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The Sindar of Beleriand were divided in several groups, and their language had developed some dialects. North Sindarin, the flavour of Sindarin spoken by the Mithrim, the northernmost group of the Sindar, differed from the Sindarin of Beleriand proper in many aspects. It was this language which was adopted by the exiled Noldor after their return to Middle-earth, and by their mortal allies, the House of Beor. During this time North Sindarin was changed much, partially due to the adoption of Quenya features, and partially due to the love of the Noldor for making linguistic changes. Beren's heritage was clear to Thingol of Doriath as he spoke the North Sindarin of his homeland.
North Sindarin retained many features of Archaic Sindarin which had been lost in the Sindarin of Beleriand proper, but also went through several changes of its own: lenition occurred far less in this dialect than in the other dialects.
After the end of the First Age, the survivors of Beleriand's realms generally adopted the more southern variants of Sindarin, but several proper names which are uninterpretable in normal Sindarin which remained in use during the Third Age show North Sindarin influence.
Other versions of the legendarium
In Tolkien's earliest writings, there was a language called Ilkorin, the language of the Ilkorindi (the Dark Elves who stayed in Great Lands). After Tolkien evolved his mythology, the background and setting of the stories changed, and Ilkorin was replaced by Sindarin, the language of the Sindar.
Edward Kloczko observed (Tyalië Tyelelliéva #9, October 1996) that the few words mentioned as "Mithrim" fit to the phonological changes and principles seen in Ilkorin: for example Mithrim has ô where Sindarin has au, and retains final -v and -m where Sindarin has final -w; he theorized that Tolkien recycled parts of Ilkorin as Mithrim.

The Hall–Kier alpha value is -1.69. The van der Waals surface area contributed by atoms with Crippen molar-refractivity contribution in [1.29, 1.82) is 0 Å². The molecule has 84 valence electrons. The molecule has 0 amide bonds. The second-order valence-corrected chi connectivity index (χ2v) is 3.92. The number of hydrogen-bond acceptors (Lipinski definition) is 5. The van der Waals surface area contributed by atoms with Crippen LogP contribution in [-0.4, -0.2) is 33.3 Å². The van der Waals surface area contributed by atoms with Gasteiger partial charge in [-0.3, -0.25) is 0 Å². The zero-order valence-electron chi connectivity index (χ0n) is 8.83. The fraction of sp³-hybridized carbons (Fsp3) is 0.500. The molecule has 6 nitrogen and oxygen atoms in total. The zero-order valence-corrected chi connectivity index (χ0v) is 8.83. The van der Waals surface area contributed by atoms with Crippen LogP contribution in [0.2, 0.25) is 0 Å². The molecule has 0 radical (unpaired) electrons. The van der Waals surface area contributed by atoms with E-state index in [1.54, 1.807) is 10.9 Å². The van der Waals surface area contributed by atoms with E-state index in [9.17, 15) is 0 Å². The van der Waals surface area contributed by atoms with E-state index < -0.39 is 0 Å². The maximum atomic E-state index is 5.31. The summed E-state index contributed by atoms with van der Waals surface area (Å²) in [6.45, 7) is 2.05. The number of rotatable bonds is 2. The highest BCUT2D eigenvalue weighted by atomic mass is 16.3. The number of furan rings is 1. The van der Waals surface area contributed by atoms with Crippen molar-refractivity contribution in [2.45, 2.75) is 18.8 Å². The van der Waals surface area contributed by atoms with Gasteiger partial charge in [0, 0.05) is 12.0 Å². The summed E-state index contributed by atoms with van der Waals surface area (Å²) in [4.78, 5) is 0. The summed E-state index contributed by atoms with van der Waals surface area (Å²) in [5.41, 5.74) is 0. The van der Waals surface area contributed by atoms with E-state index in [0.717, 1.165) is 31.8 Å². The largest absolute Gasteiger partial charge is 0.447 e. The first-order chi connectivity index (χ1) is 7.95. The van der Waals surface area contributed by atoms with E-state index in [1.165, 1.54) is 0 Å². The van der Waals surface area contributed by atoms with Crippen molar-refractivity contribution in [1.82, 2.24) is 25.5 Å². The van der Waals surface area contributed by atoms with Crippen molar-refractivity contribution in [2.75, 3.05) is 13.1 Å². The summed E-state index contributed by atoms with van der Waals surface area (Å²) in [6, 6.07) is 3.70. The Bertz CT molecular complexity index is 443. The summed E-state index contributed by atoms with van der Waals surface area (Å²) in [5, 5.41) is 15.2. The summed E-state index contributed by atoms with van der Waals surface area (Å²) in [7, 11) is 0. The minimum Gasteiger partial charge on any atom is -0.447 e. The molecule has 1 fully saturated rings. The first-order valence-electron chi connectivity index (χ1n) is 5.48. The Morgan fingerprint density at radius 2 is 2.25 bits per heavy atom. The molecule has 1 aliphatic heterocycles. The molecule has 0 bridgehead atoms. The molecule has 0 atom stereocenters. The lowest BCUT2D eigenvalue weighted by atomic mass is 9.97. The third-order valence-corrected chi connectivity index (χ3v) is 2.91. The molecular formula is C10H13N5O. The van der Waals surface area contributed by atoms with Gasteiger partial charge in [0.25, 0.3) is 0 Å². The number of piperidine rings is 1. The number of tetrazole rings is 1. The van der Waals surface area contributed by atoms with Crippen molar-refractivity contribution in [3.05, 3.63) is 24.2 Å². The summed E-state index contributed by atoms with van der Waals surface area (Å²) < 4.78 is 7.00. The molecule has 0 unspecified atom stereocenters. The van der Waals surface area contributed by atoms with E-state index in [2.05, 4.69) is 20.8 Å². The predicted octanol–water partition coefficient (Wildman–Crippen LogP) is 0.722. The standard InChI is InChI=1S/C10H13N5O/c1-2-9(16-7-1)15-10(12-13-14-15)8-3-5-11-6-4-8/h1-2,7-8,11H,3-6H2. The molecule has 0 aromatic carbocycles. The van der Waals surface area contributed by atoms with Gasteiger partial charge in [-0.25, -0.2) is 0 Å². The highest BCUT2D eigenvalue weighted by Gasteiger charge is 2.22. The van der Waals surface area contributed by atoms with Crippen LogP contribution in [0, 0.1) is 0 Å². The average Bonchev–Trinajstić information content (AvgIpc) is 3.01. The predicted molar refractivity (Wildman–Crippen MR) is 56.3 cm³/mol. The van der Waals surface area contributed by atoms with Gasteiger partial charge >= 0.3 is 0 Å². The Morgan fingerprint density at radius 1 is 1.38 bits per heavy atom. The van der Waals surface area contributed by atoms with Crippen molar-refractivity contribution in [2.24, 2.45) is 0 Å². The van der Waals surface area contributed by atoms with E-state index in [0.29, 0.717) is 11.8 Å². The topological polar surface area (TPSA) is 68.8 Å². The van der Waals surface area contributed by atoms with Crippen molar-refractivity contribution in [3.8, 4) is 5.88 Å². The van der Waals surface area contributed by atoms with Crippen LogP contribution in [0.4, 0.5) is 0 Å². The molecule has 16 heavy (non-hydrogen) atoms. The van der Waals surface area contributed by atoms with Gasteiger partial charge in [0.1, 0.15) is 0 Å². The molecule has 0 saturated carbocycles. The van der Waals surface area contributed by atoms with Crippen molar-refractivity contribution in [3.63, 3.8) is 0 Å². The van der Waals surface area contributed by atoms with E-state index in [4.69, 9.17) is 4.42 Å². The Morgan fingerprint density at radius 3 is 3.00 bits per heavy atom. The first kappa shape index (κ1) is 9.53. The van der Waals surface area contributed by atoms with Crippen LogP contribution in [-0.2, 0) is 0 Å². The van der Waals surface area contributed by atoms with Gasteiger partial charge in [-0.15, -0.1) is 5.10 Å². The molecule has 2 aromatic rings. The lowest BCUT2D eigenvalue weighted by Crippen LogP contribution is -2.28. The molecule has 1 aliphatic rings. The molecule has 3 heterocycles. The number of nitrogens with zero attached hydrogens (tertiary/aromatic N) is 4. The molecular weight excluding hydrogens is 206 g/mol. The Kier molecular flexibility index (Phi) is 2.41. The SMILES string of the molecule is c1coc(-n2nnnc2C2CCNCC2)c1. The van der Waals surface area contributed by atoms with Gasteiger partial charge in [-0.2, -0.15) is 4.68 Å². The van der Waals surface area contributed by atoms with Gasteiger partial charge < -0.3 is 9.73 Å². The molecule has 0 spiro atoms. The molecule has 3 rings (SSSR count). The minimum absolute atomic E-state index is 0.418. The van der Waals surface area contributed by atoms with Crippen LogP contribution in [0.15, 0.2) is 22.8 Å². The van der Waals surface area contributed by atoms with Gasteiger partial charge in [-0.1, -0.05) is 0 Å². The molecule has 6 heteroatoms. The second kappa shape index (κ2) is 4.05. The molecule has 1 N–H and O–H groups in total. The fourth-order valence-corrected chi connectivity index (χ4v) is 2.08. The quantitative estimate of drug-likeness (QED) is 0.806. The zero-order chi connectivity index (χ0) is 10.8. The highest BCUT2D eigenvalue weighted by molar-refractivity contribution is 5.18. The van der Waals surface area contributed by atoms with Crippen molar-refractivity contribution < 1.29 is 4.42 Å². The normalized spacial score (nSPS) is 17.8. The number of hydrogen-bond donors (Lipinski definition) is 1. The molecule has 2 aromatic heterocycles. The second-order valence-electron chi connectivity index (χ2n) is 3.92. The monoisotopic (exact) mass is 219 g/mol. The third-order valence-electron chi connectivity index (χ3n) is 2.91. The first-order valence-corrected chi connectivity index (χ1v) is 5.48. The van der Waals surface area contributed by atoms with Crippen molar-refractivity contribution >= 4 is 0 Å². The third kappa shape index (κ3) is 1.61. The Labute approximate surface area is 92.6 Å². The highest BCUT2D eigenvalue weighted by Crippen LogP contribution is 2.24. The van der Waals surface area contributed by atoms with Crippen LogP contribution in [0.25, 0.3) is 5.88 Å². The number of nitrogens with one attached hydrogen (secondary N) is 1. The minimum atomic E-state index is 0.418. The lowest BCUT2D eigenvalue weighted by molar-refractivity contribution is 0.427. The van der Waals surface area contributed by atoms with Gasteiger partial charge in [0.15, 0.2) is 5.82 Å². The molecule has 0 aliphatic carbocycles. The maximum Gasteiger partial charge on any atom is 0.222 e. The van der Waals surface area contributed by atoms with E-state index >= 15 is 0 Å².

The case of cw
This setting is part only of the later conception and Ilkorin, which belongs to earlier version, does not reflect this: primitive kw stays cw or c in some Ilkorin words such as alch (ALÁKwÂ), côm (KwAM), cwess (KwESS), salch (SALÁKwÊ) something that would be impossible in a Sindarin dialect.
Another problem with the identification of Ilkorin with North Sindarin is that the Ilkorin words which have survived in the canon as Sindarin, have little to do with the Mithrim.
Several of the formerly Ilkorin names have to do with Doriath (Thingol, Beleg, Belthronding, Aros), Ossiriand (Lindon, Brilthor, Duilwen) or the Falas (Brithon, Brithombar). The Ilkorindi indeed roamed all Beleriand, but the Mithrim would hardly give names to those locations.
Another example is the name Esgaroth, the lake in Rhovanion where Men dwelt in the Third Age, which Tolkien listed as Ilkorin in the earlier stage of his legendarium; there is little room of speculation of why a First Age Mithrim dialect should appear at that time and place.
- J.R.R. Tolkien, Christopher Tolkien (ed.), The War of the Jewels
- Ryszard Derdzinski, "Northern Dialect of Sindarin", Gwaith-i-Phethdain
- Helge Fauskanger, "Ilkorin", Ardalambion
- Roman Rausch, "Mithrimin", Sindanórië
- Wordlist of Mithrim, comprised of Ilkorin corpus with neo-North Sindarin "updates"